McQuaid tore into Cookson’s manifesto 24 hours after it was unveiled in Paris on Monday, describing it as “half baked, fundamentally flawed and financially impractical”. Cookson, the British Cycling president since 1996, said in a statement released on Wednesday: “The response from Pat McQuaid to my manifesto has once again demonstrated exactly why restoring credibility to the UCI and cycling in general was the number one recommendation of the recent Deloitte consultation with the sport’s stakeholders.” Brian Cookson has responded to Pat McQuaid’s attack on his bid for the presidency of the International Cycling Union as the leadership battle intensifies. The statement continued: “His bullying and haranguing style seems designed to antagonise everyone who does not share his approach to the governance of world cycling. Yesterday’s release was a reminder of the sometimes absurd and entirely counter-productive feuds in which he has engaged.” Cookson is so far the only person to challenge McQuaid’s leadership as the Irishman, who has been UCI president since 2005, seeks to be elected for a third term in September. Several pledges have been made by Cookson, including to tackle the perceived failings of the eras of McQuaid and his predecessor, Hein Verbruggen, with anti-doping at the top of the agenda. Cookson insisted he would not counter McQuaid’s attack, but stressed his belief that the situation is clear ahead of September’s elections. “As we enter the next stage of the presidential election, it is clear that the choice that has to be made is between two different approaches to the work of the UCI and two different visions for our sport,” Cookson added. “I believe in a path based on credibility, trust and change and not one littered with a seemingly endless round of doubts and discrepancies where relations with important stakeholders are conducted by press release and punctuated by legal letters. I continue to hope the presidential contest can be one in which cycling can take pride.” Both McQuaid and Verbruggen’s reigns have been tarnished by systematic doping in the sport, epitomised by drugs cheat Lance Armstrong’s domination of the Tour de France from 1999 to 2005. Cookson has pledged to investigate claims of complicity between the UCI leadership and drugs cheats, allegations which McQuaid and Verbruggen strenuously deny. Press Association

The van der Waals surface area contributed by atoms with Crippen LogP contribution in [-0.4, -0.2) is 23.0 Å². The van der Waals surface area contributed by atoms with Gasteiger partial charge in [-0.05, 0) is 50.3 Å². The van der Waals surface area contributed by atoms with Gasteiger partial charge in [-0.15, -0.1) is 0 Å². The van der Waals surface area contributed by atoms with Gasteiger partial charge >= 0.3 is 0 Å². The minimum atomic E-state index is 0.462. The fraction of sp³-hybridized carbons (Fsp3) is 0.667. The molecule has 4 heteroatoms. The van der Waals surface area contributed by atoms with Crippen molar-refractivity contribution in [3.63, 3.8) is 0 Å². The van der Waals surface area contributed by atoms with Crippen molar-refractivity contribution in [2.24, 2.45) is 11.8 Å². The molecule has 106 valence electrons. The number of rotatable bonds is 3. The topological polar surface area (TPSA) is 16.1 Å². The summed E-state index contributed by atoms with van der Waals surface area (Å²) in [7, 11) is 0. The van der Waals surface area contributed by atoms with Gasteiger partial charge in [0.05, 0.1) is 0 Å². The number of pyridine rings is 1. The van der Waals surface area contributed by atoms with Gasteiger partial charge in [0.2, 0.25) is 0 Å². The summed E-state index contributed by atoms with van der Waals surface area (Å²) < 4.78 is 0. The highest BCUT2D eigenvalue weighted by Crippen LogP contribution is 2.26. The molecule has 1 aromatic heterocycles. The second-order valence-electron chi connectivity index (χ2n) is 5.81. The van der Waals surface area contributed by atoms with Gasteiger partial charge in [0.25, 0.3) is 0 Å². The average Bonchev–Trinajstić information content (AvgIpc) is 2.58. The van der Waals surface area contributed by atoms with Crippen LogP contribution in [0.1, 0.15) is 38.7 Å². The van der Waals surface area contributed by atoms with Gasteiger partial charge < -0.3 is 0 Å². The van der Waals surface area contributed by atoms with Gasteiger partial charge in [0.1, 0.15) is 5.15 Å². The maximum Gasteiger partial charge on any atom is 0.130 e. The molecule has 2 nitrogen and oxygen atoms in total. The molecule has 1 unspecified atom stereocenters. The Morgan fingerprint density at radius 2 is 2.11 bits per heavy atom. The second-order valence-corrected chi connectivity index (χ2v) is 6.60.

While the Northern Irish recorded a 3-1 victory over the Faroe Islands in Torshavn, their two biggest threats in their Euro 2016 qualifying group took a point apiece as the Hungarians held previous leaders Romania to a stalemate. It meant O’Neill’s side climbed to the top of the Group F pile, one point clear of Romania and four ahead of Hungary with only three fixtures remaining. Press Association Northern Ireland boss Michael O’Neill spent Friday evening trying to avoid knowing how Group F rivals Hungary were faring, but there is no escaping what lies in store for his country on Monday if they defeat the eastern Europeans in Belfast. “Laffers was a wee bit down the gears,” O’Neill acknowledged. “It’s only natural with his first game this season, coming back off the injury, he will certainly be better for the 78 minutes. Getting the goal’s an extra bonus for him as well. “Jonny will as well, although I thought Jonny had a very good game. It’s two players coming in and it’s virtually their first game of the season. They handled it extremely well. “All of those things combined are going to help us with the game on Monday night.” O’Neill had spoken before kick-off about wanting Romania to emerge victorious to enhance Northern Ireland’s prospects in a three-horse race, yet he was happy enough with what transpired in Budapest anyway as it now means a win at Windsor Park in two days’ time will ensure the hosts book a place in their first ever European Championship finals next summer. “Towards the end they were telling me things that I didn’t really want to hear – the ones in the dugout,” O’Neill said of being kept abreast of developments in the clash between Hungary and Romania. “As soon as we came in we knew it was done. I’ve been in this situation as a player where you’re dealing with other results, it wasn’t like that scenario because there’s still so much football to play. The most important thing was to focus on ourselves. “But the result in Budapest is fantastic for us. We’ll look at the highlights and the game but we know Hungary very well, we know where their threat is. We’ll be able to deal with that threat. “The players have already gone there and won. They know how to win in this situation. It’s a situation that everyone’s looking forward to.” O’Neill is also confident he can expect big performances from two players who have been integral to Northern Ireland throughout this qualifying campaign. Defender Jonny Evans, who moved to West Brom last weekend having been marginalised at Manchester United, and fit-again striker Kyle Lafferty both made their first appearances of the season against the Faroes. The latter in particular has become his nation’s go-to man over the past couple of seasons and struck his sixth goal of the qualifiers on Friday, although it was the fact he came through 78 minutes unscathed that O’Neill believes will bode well for Monday.